Greece is famous for its beautiful weather, food, and people, but what it’s not famous for are its roads. The infrastructure is either brilliant or terrible, there’s no inbetween. Today, we saw it all – the good, the bad, and the ugly.
The trip from Corinth to Delphi is over 250km, if you go the long way round via the famous Rio-Antirrio bridge. The motorway across the top of the Peloponnese is a toll road, so it’s immaculate, smooth and also empty, but expensive. It’ll cost you to use it, but it beats the barely surfaced country roads and gridlocked towns that are all too common to this beautiful country. We turned on the Greek radio and heard Eleni Foureira – this time it was “Stou Erota Tin Trela“, which is definitely one of her weirder songs, but I was pleased to hear it nonetheless.
The Rio-Antirrio bridge (officially the Charilaos Trikoupis bridge, and if you give a toss about modern Greek history, you’ll he’s one of Greece’s most famous prime ministers. Behind only Venizelos in terms of influence, I think) links the Peloponnese with the mainland. One of the longest bridges in Europe at almost 1,000 feet long, it’s an impressive sight.
We wanted to get a closer look at it, but that’s easier said than done. So, we drove around a bit and found a beach in the city of Patras, and parked up on the seafront, ignoring signs that said something about a bus in Greek. Well, everyone else was parked there, and we’re Greek now so we don’t always follow the rules. Except we can’t really be Greek, as we had such bad luck – two seconds later a coach came down the tiny road and wanted to turn around, so we had to move the car.
Crisis averted, I sat on the beach, dipped my toes in the water and ate my lunch while admiring the view.
FYI roadtrippers: it cost about 15 Euros to cross the damn thing.
The roads on the Greek mainland were notably worse than they are on the Peloponnese, but the scenery was gorgeous. We got off the motorway and headed east. Hugging the coastline all the way up to Delphi, you’ll pass by tranquil, turquoise inlets and seaside villages – and the best thing is, you’ll have it all to yourself. Then, if it’s mountain driving you crave, all you need to do is turn inland and make your way up the hairpin bends that lead up to Delphi. It’s the perfect road trip.
Delphi is the second major archaeological landmark in Greece – the first being, of course, the Acropolis. The ancient Greek site was once home to a huge stadium, temple to Apollo, a theatre, and a room where the Oracle of Delphi would make her vapour-induced prophecies. Sadly, she wasn’t in today, so I couldn’t ask her what my future holds.
This is the Sanctuary of Apollo. The vapour hole still exists, but for health and safety reasons it’s covered up now.
I am genuinely interested by ancient sites, but I’m a modern historian at heart, so I fear their magnificence is slightly lost on me. The Sanctuary of Apollo is the most spectacular sight, and it’s certainly beautiful. If you keep ascending the hill, there are new ancient treasures around every corner, including the theatre and stadium. But to my mind, once you’ve seen one pile of ruined rocks… you’ve sort of seen them all. Sorry Greeks. That said, any lover of the ancient world needs to come here. The beauty of the mountainous scenery and fresh air alone make it all worthwhile.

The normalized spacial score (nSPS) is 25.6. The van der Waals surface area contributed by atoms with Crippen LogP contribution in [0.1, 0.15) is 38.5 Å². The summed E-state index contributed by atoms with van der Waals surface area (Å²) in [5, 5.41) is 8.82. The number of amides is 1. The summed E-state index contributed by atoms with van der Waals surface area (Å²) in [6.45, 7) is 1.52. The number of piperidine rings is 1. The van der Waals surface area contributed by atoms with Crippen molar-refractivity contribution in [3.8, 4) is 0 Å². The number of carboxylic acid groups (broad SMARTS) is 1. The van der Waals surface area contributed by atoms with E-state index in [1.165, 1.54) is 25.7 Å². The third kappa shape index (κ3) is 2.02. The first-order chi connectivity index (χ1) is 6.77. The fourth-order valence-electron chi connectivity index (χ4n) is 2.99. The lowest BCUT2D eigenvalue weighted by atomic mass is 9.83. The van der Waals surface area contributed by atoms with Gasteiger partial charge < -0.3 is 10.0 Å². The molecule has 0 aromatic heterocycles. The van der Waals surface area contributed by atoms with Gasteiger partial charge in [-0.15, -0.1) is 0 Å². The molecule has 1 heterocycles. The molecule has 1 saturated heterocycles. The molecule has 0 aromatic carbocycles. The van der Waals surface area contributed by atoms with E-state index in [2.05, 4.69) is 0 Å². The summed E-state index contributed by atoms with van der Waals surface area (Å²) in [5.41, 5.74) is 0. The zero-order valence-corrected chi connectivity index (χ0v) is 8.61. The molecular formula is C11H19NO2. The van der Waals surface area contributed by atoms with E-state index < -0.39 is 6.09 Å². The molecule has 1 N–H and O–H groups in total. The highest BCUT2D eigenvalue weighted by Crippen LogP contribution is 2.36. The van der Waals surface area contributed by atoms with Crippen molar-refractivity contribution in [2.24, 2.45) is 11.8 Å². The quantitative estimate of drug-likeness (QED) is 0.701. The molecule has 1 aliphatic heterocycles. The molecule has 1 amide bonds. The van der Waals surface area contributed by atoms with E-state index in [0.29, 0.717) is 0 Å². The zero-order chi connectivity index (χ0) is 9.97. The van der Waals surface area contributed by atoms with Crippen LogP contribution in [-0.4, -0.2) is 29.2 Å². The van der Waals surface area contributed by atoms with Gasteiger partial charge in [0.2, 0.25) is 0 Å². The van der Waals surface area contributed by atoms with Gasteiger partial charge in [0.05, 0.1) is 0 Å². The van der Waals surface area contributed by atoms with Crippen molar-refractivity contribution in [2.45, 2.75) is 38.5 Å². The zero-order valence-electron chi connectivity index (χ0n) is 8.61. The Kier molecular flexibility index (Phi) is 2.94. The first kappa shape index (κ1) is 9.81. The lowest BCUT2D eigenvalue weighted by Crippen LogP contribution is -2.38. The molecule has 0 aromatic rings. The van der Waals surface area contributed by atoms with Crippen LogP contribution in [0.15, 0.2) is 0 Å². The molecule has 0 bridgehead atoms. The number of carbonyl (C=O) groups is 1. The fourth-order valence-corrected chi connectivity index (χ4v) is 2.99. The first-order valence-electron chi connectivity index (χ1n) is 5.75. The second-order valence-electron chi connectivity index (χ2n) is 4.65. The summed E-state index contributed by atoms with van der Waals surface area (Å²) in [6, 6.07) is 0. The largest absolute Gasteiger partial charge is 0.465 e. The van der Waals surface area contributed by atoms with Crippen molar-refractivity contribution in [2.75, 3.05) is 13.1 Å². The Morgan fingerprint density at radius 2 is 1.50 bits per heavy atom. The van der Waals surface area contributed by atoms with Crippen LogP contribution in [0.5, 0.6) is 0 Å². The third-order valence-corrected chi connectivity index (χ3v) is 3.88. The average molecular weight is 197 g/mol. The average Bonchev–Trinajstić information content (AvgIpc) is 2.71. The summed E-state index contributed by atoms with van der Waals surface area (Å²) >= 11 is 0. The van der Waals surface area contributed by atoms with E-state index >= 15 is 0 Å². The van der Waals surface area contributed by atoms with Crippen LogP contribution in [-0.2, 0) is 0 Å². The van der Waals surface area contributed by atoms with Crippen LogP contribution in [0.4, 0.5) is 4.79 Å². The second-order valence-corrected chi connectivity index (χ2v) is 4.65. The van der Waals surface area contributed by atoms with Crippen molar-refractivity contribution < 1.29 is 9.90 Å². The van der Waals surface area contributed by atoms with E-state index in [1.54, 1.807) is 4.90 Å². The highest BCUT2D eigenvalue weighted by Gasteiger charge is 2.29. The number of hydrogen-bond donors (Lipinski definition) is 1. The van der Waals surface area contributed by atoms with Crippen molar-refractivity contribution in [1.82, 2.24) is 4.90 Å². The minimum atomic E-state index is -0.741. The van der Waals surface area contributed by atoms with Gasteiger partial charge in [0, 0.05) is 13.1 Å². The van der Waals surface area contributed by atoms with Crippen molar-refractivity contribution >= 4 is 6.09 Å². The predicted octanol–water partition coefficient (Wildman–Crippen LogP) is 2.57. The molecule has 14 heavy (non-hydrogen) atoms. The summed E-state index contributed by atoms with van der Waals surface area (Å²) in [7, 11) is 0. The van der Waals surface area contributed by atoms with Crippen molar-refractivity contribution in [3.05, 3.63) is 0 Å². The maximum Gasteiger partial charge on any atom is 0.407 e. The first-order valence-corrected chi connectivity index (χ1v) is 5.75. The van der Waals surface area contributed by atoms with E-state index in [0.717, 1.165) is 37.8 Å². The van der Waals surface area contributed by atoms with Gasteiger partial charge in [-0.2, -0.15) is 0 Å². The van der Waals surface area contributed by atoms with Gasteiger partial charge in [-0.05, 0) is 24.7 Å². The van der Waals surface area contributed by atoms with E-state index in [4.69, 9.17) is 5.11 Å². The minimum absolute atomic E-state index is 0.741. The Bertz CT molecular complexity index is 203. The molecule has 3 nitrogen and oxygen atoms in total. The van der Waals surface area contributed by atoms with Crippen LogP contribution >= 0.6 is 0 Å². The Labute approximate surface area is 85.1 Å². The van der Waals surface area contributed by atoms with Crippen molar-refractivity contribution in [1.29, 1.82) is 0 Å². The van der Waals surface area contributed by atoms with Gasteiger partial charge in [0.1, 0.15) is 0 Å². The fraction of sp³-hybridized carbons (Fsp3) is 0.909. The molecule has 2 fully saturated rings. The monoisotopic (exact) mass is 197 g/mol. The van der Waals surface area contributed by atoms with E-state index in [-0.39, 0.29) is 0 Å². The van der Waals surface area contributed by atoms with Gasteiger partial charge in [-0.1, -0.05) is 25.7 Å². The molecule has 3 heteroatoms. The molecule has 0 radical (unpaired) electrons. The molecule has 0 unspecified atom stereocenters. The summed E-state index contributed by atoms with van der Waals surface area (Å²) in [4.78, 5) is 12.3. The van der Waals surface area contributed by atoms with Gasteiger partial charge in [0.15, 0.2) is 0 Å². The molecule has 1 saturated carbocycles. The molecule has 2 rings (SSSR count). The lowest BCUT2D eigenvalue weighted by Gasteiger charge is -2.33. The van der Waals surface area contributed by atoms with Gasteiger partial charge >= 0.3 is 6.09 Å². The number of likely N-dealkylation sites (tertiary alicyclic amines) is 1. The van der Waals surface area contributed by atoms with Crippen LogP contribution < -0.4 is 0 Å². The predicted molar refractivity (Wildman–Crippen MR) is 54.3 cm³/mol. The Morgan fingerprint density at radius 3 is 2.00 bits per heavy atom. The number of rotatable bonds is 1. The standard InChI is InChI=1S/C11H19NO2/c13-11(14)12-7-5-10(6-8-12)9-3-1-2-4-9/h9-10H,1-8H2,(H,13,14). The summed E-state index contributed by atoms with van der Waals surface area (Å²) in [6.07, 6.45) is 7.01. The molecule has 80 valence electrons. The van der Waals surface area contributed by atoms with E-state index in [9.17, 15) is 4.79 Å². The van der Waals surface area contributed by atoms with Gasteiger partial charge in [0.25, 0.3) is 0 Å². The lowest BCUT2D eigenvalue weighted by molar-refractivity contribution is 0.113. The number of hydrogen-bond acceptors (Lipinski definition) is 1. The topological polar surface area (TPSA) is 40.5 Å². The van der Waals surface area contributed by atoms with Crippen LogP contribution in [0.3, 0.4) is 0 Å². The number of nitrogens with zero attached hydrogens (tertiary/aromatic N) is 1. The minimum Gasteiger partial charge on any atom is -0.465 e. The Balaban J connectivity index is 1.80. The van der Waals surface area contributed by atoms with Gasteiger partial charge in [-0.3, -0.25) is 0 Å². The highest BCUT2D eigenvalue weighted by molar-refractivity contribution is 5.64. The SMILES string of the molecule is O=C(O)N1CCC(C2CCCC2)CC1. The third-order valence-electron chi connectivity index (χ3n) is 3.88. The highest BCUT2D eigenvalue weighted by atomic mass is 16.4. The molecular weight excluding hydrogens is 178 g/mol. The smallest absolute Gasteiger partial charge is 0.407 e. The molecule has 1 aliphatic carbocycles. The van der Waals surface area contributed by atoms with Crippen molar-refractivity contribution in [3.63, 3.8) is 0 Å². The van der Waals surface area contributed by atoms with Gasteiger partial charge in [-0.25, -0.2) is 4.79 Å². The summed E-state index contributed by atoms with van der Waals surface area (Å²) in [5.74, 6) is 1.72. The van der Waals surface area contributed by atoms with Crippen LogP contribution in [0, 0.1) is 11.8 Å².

Admittedly this isn’t just any pile of rocks, this is an entire town that’s still relatively intact.
When you try to take a wanderlusty photo from behind, but the scenery is more interesting…
The highlight, for me, was the athletics stadium at the very top of the archaeological site. Though this was definitely for the wrong reasons – I found a cute kitty cat who came to sit next to me on the bench.
Stadium? Who cares? Cat!
The last thing any visitor to Delphi must do is visit the Pronaia of Athena Temple, which is down the road slightly, but I think it’s the most beautiful part of the entire complex. Once, it would have been a circular building with a coned roof, looking like a pavilion straight out of the Hercules movie. While the roof has fallen in and a few pillars have collapsed, you can still sense what it would have been like thousands of years ago.
I think they used it to worship Athena, and play some tunes from time to time.
But, after all this sightseeing, the hunger pangs set in. Yesterday I had pizza to satisfy me, but it wasn’t Greek enough for me. Today’s dinner was found in a souvlaki shop in one of Delphi’s backstreets. The town is tiny, so there wasn’t a lot of choice for good value local food, especially on a Monday night.
The family-run gyros shop was empty, and the man in there spoke no English, so he was very surprised (but also delighted) when I asked for our food in Greek. My pronounciation is awful so he had to repeat everything I said back to me, but I tried, and that was the main thing. He made us our delicious food and engaged us in light-hearted eye rolling when his colleague turned up to work late. So, if anyone’s reading this in Delphi and really wants a souvlaki, you have to go to Souvlaki Gyros Pita at Apollonos 23. My man in there will sort you out for 2 Euros.
A good gyros is heartily stuffed with chips, and this one certainly was.
Full, hot and happy, I rolled back to the hotel. But I’m shattered, and my shins are so achy they feel like they might collapse (I didn’t skip leg day on this trip, that’s for sure), so I am going to try and forget the pain by traipsing around more archaeological wonders. Later on, I’ll arrive in Greece’s second city, Thessaloniki – so stay tuned for more souvlaki stories and Hellenophilia.